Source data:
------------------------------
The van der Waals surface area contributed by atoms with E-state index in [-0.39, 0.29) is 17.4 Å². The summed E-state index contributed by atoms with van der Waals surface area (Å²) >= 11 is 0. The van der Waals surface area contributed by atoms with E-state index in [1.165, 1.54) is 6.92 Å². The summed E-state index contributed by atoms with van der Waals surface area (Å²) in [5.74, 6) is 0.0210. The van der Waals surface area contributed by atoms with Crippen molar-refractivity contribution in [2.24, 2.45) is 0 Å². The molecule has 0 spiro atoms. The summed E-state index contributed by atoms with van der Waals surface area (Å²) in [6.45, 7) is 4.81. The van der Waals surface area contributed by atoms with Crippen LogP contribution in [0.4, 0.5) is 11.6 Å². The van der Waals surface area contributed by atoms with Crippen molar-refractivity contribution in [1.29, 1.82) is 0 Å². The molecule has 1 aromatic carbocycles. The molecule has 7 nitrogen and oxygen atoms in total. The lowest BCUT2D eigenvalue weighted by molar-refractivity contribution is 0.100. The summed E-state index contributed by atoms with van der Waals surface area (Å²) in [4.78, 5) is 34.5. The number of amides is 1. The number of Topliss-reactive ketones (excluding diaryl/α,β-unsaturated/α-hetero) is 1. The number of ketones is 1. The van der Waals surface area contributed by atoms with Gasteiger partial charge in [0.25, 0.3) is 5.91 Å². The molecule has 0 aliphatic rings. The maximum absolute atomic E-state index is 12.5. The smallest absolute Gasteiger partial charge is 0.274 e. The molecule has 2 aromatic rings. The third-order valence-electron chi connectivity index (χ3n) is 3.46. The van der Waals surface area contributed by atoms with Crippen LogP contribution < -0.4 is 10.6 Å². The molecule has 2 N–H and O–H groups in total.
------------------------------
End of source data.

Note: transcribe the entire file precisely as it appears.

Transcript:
The van der Waals surface area contributed by atoms with E-state index in [-0.39, 0.29) is 17.4 Å². The summed E-state index contributed by atoms with van der Waals surface area (Å²) >= 11 is 0. The van der Waals surface area contributed by atoms with E-state index in [1.165, 1.54) is 6.92 Å². The summed E-state index contributed by atoms with van der Waals surface area (Å²) in [5.74, 6) is 0.0210. The van der Waals surface area contributed by atoms with Crippen molar-refractivity contribution in [2.24, 2.45) is 0 Å². The molecule has 0 spiro atoms. The summed E-state index contributed by atoms with van der Waals surface area (Å²) in [6.45, 7) is 4.81. The van der Waals surface area contributed by atoms with Crippen LogP contribution in [0.4, 0.5) is 11.6 Å². The van der Waals surface area contributed by atoms with Crippen molar-refractivity contribution in [1.29, 1.82) is 0 Å². The molecule has 1 aromatic carbocycles. The molecule has 7 nitrogen and oxygen atoms in total. The lowest BCUT2D eigenvalue weighted by molar-refractivity contribution is 0.100. The summed E-state index contributed by atoms with van der Waals surface area (Å²) in [4.78, 5) is 34.5. The number of amides is 1. The number of Topliss-reactive ketones (excluding diaryl/α,β-unsaturated/α-hetero) is 1. The number of ketones is 1. The van der Waals surface area contributed by atoms with Gasteiger partial charge in [0.25, 0.3) is 5.91 Å². The molecule has 0 aliphatic rings. The maximum absolute atomic E-state index is 12.5. The smallest absolute Gasteiger partial charge is 0.274 e. The molecule has 2 aromatic rings. The third-order valence-electron chi connectivity index (χ3n) is 3.46. The van der Waals surface area contributed by atoms with Crippen LogP contribution < -0.4 is 10.6 Å². The molecule has 2 N–H and O–H groups in total.